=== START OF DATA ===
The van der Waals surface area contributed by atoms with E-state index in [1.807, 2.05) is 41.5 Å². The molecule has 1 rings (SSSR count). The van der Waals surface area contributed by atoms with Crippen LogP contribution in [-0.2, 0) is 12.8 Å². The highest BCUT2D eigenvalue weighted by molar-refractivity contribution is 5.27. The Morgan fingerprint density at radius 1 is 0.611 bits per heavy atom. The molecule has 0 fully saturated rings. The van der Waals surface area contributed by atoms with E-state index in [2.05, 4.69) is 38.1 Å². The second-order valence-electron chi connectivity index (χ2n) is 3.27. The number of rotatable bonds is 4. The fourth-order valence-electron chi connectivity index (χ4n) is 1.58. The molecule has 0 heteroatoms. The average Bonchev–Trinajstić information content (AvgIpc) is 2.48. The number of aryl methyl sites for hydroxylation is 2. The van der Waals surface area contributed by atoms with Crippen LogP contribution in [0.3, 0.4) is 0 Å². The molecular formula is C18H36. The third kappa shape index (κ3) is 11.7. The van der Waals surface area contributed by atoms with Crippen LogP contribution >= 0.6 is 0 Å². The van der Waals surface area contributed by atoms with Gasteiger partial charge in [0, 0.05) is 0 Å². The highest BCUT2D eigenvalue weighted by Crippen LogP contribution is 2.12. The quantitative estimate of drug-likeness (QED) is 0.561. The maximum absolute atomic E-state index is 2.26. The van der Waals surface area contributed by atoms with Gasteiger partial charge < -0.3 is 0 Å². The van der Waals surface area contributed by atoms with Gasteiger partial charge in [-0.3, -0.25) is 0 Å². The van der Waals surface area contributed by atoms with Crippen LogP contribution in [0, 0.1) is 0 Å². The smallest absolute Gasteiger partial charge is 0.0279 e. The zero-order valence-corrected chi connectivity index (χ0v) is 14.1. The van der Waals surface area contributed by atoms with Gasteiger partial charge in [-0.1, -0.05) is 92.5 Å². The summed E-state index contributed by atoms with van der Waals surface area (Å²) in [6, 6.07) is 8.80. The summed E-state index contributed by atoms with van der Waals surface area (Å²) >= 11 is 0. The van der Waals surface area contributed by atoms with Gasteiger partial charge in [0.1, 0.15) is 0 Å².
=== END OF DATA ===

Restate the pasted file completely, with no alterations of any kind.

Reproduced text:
The van der Waals surface area contributed by atoms with E-state index in [1.807, 2.05) is 41.5 Å². The molecule has 1 rings (SSSR count). The van der Waals surface area contributed by atoms with Crippen LogP contribution in [-0.2, 0) is 12.8 Å². The highest BCUT2D eigenvalue weighted by molar-refractivity contribution is 5.27. The Morgan fingerprint density at radius 1 is 0.611 bits per heavy atom. The molecule has 0 fully saturated rings. The van der Waals surface area contributed by atoms with E-state index in [2.05, 4.69) is 38.1 Å². The second-order valence-electron chi connectivity index (χ2n) is 3.27. The number of rotatable bonds is 4. The fourth-order valence-electron chi connectivity index (χ4n) is 1.58. The molecule has 0 heteroatoms. The average Bonchev–Trinajstić information content (AvgIpc) is 2.48. The number of aryl methyl sites for hydroxylation is 2. The van der Waals surface area contributed by atoms with Crippen LogP contribution in [0.3, 0.4) is 0 Å². The molecular formula is C18H36. The third kappa shape index (κ3) is 11.7. The van der Waals surface area contributed by atoms with Crippen LogP contribution >= 0.6 is 0 Å². The van der Waals surface area contributed by atoms with Gasteiger partial charge in [0, 0.05) is 0 Å². The highest BCUT2D eigenvalue weighted by Crippen LogP contribution is 2.12. The quantitative estimate of drug-likeness (QED) is 0.561. The maximum absolute atomic E-state index is 2.26. The van der Waals surface area contributed by atoms with Gasteiger partial charge < -0.3 is 0 Å². The van der Waals surface area contributed by atoms with Gasteiger partial charge in [-0.3, -0.25) is 0 Å². The van der Waals surface area contributed by atoms with Crippen LogP contribution in [0, 0.1) is 0 Å². The smallest absolute Gasteiger partial charge is 0.0279 e. The zero-order valence-corrected chi connectivity index (χ0v) is 14.1. The van der Waals surface area contributed by atoms with Gasteiger partial charge in [-0.1, -0.05) is 92.5 Å². The summed E-state index contributed by atoms with van der Waals surface area (Å²) in [6, 6.07) is 8.80. The summed E-state index contributed by atoms with van der Waals surface area (Å²) >= 11 is 0. The van der Waals surface area contributed by atoms with Gasteiger partial charge in [0.1, 0.15) is 0 Å².